From Monash University’s Indigenous Human Rights and History Vol 1(1) [Occasional Papers Series Editors: Lynette Russell, Melissa Castan] comes Genocide in Australia: By Accident or Design? by Colin Tatz – giving us all something to think about as 2011 ends:
There was no pendulum before the 1970s. That there was no desire, let alone a need, to look was partly because Australians regard themselves as quintessential democrats and decent colonists, ‘genuinely benevolent’ as Hancock would say, convinced that Australian-ness [by birth or even by naturalisation] is a natural immunity to bad or homicidal, let alone genocidal, behaviour. When Australia reluctantly ratified the United Nations Convention on the Prevention and Punishment of the Crime of Genocide (hereafter, Genocide Convention or GC)3 in June 1949, a bipartisan parliament was aghast that Australia should be associated with a Genocide Convention Bill. Liberal MP Archie Cameron declared that ‘no one in his right senses believes that the Commonwealth of Australia will be called before the bar of public opinion, if there is such a thing, and asked to answer for any of the things which are enumerated in this convention.’ Labor MP Leslie Haylen was adamant that ‘the horrible crime of genocide is unthinkable in Australia … that we detest all forms of genocide and desire to remove them arises from the fact that we are a moral people. The fact that we have a clean record allows us to take such an attitude...’ (Hansard 1949: 1871–6).
Their indignation and belief in an unblemished record notwithstanding, Australia’s behaviour is now before the bar of public opinion and inevitably on the international conference table; it is increasingly illustrated in museums and film documentaries; it is taught in a small but growing number of university courses and in most high school syllabuses; and published in newspapers, books, annotated bibliographies, genocide studies journals and websites abroad and at home. The Australian case now appears in anthologies like Century of Genocide: Eyewitness Accounts and Critical Views.4 Genocide in Australia is now thinkable and thought about — here and abroad.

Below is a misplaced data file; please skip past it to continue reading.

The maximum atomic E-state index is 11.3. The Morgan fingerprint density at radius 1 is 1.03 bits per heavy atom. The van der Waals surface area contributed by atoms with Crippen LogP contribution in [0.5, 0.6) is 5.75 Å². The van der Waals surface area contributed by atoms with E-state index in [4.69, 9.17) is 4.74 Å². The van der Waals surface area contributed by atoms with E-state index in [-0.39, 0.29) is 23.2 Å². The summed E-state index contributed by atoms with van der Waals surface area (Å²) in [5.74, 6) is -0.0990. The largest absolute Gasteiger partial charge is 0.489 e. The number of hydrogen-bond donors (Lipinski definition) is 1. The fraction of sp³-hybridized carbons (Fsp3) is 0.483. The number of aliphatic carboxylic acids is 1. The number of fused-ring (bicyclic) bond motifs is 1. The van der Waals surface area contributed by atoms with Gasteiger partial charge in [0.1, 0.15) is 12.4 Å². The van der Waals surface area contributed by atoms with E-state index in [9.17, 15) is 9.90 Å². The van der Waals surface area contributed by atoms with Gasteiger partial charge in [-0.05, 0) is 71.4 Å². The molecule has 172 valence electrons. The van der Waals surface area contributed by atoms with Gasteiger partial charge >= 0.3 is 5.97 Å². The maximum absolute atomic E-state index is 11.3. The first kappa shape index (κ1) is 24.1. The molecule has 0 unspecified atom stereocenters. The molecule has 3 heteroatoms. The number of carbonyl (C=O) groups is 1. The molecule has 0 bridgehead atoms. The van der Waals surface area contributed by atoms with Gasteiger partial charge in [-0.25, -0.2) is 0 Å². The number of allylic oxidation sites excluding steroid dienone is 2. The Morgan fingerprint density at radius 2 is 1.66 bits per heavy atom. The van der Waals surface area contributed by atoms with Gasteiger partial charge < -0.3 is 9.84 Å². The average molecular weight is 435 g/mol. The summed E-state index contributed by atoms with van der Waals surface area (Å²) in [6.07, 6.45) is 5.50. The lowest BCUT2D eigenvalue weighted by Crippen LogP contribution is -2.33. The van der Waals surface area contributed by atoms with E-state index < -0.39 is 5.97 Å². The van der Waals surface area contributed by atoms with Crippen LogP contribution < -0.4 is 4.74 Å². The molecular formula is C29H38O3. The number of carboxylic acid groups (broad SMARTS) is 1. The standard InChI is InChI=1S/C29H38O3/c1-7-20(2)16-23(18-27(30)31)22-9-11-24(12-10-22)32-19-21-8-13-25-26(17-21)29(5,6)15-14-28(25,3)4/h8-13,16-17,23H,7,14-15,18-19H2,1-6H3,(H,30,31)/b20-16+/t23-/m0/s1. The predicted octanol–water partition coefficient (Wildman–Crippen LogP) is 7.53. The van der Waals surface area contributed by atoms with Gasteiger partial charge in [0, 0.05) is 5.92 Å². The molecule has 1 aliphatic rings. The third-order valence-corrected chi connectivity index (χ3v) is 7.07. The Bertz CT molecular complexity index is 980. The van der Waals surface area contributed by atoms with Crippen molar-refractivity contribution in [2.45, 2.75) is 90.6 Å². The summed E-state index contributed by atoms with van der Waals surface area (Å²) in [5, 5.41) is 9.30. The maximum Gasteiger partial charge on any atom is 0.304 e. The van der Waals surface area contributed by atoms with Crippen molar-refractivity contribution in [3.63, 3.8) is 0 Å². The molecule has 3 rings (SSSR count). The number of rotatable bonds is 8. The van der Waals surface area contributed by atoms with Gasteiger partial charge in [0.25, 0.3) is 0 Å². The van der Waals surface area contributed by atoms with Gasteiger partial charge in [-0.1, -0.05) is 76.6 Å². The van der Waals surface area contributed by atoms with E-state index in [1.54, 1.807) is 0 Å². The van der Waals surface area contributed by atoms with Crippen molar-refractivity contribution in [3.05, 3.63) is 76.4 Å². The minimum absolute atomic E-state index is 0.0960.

That the Aboriginal experience doesn’t look like, sound like or feel like Auschwitz is a quite proper conclusion — but genocide is not restricted to that heinous chapter of the twentieth century. Despite the many differences between the Australian and other cases, the evidence on the destruction of Aboriginal societies is strong enough to fall clearly within the scope of the crime defined in international law……..